Shiloh Jolie-Pitt Chops Her Hair, People Label Her ‘Tomboy’

shiloh jolie-pitt haircut tomboyI’ve never given the word “tomboy” much thought ’til now. That’s because Shiloh Jolie-Pitt, Brad and Angelina‘s 5-year-old girl, has a short new haircut. And suddenly, the world is quick to label her “tomboy!” I was about to go off on a rant about how having a “boyish” haircut does not make someone a tomboy when my boss asked casually, “So then what makes someone a tomboy?”

I was totally stumped.

In fact, I went so far as to look up the word “tomboy” in the dictionary and this is what it said:



an energetic, sometimes boisterous girl whose behavior and pursuits, especially in games and sports, are considered more typical of boys than of girls.

That got me thinking, Is “tomboy” still relevant in 2012? With all this talk of gender stereotypes and genderless babies, isn’t it time we abandoned the word altogether? Because, for some reason, it’s pissing me off to hear people shout out the term the moment they see little Shiloh’s new ‘do. Maybe that’s because it’s often said with disdain, as if it’s a bad thing that she might want to be more like her brothers.

On various websites and in real-time conversation, people are arguing that Angelina and Brad have gone too far in allowing Shiloh to act like a boy. In addition to her new haircut, Shiloh recently gave herself the new nickname “Shax” – which some say sounds like a boy’s name – and she’ll often wear boys’ clothes. But, without knowing a thing about the Jolie-Pitts aside from what I read in the media, I think that more parents should be like them!

This is 2012, after all. It’s time people realized that girls being interested in sports and video games – or boys being interested in dolls and crafts – means absolutely nothing. A 6-year-old boy proclaiming that he wants to marry his (male) best friend says nothing about his sexuality, and a 5-year-old girl chopping off her hair says nothing, either. It’s astounding to me not just that people give a shit, but that they’re so quick to throw a label on the kid as a result.

From photographs alone, Shiloh looks to be a playful little girl with a big imagination – qualities that would make any parents proud. Since when did helping your child develop her own sense of self – haircut and all – become a bad thing?


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  • MapleJack-Kate

    I was often labelled a tomboy as a child because I liked to climb trees and play with Lego, even though I also played with Barbies with my friends. In my experience it was very rarely used as a derogatory label, but more as praise. I considered myself braver, stronger, faster, smarter and in all honesty just plain better than ‘regular girls’.

    The trouble with the word is, I think, that however you use it, it’s giong to be an unintentional insult to the girl concerned – even if they don’t realise it, as I didn’t. If you mean it as a bad thing then obviously you are stifling a girl’s personality and telling her to get back in her pink frilly box if she wants to be a valid human being – bad, bad, bad. But equally, by using it as praise, the labeller only confirms that rough-and-tumble activities and shorter hair are for boys, that ‘boy things’ are better than ‘girl things’, and that girls can only make themselves into more valid and worthwhile human beings by shucking off everything feminine and taking on masculine traits instead. Which is really no better a message at the end of the day. :(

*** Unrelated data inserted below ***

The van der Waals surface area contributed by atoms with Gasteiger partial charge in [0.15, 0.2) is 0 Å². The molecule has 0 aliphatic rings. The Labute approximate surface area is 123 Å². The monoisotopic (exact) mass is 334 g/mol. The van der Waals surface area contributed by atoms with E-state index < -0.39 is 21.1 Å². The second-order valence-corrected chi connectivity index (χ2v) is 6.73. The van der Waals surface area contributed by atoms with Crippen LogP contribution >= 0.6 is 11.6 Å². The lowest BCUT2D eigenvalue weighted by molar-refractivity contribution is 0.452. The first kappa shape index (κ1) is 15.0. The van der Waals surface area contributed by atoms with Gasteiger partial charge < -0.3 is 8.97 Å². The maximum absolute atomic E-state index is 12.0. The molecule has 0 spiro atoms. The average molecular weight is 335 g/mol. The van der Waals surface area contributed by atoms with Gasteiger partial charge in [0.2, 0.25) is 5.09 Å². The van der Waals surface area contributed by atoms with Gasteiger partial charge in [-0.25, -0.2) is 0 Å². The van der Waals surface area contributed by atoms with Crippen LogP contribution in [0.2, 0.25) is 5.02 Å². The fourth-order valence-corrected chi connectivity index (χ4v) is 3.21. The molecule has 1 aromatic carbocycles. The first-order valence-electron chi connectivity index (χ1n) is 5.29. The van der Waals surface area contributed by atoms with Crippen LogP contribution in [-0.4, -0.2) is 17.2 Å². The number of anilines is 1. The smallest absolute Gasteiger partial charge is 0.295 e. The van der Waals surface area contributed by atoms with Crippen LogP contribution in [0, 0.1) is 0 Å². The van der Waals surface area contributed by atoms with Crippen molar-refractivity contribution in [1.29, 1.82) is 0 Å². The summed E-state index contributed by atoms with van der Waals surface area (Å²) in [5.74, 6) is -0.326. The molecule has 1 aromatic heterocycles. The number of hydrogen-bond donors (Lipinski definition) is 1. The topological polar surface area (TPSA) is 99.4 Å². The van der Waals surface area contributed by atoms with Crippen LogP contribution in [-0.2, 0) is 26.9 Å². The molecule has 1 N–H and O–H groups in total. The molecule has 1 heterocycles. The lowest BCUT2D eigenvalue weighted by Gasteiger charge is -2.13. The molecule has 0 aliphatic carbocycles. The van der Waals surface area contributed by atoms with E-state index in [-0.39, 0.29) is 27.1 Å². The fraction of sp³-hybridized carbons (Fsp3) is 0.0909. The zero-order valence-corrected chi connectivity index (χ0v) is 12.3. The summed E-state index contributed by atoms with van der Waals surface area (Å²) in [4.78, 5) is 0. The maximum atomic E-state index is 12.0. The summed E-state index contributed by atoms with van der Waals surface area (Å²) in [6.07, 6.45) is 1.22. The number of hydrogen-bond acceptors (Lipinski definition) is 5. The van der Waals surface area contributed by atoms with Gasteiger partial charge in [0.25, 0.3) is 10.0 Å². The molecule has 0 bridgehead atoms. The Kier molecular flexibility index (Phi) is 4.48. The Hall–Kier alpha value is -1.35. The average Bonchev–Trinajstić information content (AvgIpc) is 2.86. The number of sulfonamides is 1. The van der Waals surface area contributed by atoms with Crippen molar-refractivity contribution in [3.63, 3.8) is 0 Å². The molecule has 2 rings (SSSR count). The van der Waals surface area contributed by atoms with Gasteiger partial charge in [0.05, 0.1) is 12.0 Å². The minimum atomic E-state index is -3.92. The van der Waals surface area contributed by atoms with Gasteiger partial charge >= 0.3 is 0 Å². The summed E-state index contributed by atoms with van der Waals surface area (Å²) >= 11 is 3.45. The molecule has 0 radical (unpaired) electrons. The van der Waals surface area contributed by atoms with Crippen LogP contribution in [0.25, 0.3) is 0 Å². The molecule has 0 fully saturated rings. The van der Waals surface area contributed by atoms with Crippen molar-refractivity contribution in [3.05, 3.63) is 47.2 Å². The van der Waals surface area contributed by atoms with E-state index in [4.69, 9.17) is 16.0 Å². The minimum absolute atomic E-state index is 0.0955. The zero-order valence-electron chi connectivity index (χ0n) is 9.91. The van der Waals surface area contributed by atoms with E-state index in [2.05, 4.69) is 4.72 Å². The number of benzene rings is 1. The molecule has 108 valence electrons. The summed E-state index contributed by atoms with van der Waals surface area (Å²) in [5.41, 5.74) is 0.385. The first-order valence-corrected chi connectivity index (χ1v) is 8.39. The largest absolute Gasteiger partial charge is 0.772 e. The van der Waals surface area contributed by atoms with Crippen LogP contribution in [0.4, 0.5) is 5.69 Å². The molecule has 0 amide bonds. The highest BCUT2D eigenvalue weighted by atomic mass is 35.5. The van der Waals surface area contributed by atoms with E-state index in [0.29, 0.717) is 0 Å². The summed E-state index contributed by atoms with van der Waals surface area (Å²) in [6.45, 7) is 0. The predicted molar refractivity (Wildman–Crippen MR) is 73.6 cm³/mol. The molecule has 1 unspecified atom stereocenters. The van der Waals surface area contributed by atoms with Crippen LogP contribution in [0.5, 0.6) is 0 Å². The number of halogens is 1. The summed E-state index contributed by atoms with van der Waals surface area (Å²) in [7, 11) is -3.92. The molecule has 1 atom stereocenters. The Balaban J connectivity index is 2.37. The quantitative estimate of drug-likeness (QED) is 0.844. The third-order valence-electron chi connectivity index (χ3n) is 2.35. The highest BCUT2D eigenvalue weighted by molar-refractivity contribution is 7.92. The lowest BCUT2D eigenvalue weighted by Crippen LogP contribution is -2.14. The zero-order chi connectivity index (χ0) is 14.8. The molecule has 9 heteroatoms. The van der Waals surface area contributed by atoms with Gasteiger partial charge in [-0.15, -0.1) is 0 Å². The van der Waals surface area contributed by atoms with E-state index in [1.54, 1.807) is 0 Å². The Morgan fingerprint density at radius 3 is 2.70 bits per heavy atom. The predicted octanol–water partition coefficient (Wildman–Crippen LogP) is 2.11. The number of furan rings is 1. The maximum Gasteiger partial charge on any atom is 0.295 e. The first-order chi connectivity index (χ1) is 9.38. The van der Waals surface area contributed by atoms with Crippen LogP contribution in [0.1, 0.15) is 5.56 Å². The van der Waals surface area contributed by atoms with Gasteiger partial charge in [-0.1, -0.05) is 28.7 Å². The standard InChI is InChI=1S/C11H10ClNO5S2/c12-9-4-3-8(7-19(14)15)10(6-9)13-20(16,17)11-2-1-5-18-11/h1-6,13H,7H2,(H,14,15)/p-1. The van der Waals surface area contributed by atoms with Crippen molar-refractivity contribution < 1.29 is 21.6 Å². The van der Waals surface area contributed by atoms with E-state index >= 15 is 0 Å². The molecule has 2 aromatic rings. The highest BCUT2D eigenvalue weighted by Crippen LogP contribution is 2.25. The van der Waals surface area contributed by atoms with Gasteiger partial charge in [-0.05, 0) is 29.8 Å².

• Laura

    If you asked me what I wanted to grow up to be when I was five……I would have said “a boy.” But only because I had two older brothers and they got all the cool privileges like staying up later and running around outside with their shirt off.

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  • Diane

    Is it possible that she got gum in her hair and it was just easier to cut it short than to make a bigger mess trying to get it out….it happens!

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  • Jen Clark

    I was a “tomboy” as a child and still am, I climbed trees played in dirt, had enough legos to build a house, bins full of dinosaurs, a vast collection of pokemon and dragon ball z, and always had the latest console and more games than blockbuster, all while sporting my short hair, dirty face and grass stained “boyish” jeans. I actually did get alot of harassment from it, I also often got questions from other kids like “are you a boy or girl” or “if you’re a boy why do you have a girl name”. Despite constant harassment and being called “names” such as lesbian, dyke, fag, weirdo, and freak and growing up in small rural and southern areas from 1992, where only boys played with video games and dinosaurs, while girls stayed at mommies side helping with chores and baking while occasionally staring out the window as they brushed their dolls hair, and doing anything else is considered unnatural and a bad influence, I grew comfortably into my “boyish” self, and I’m not much different today, I still love everything that I loved as a child, video games and all. I think being tomboyish is a really fun and sometimes empowering thing, I can’t understand why anyone would think different.

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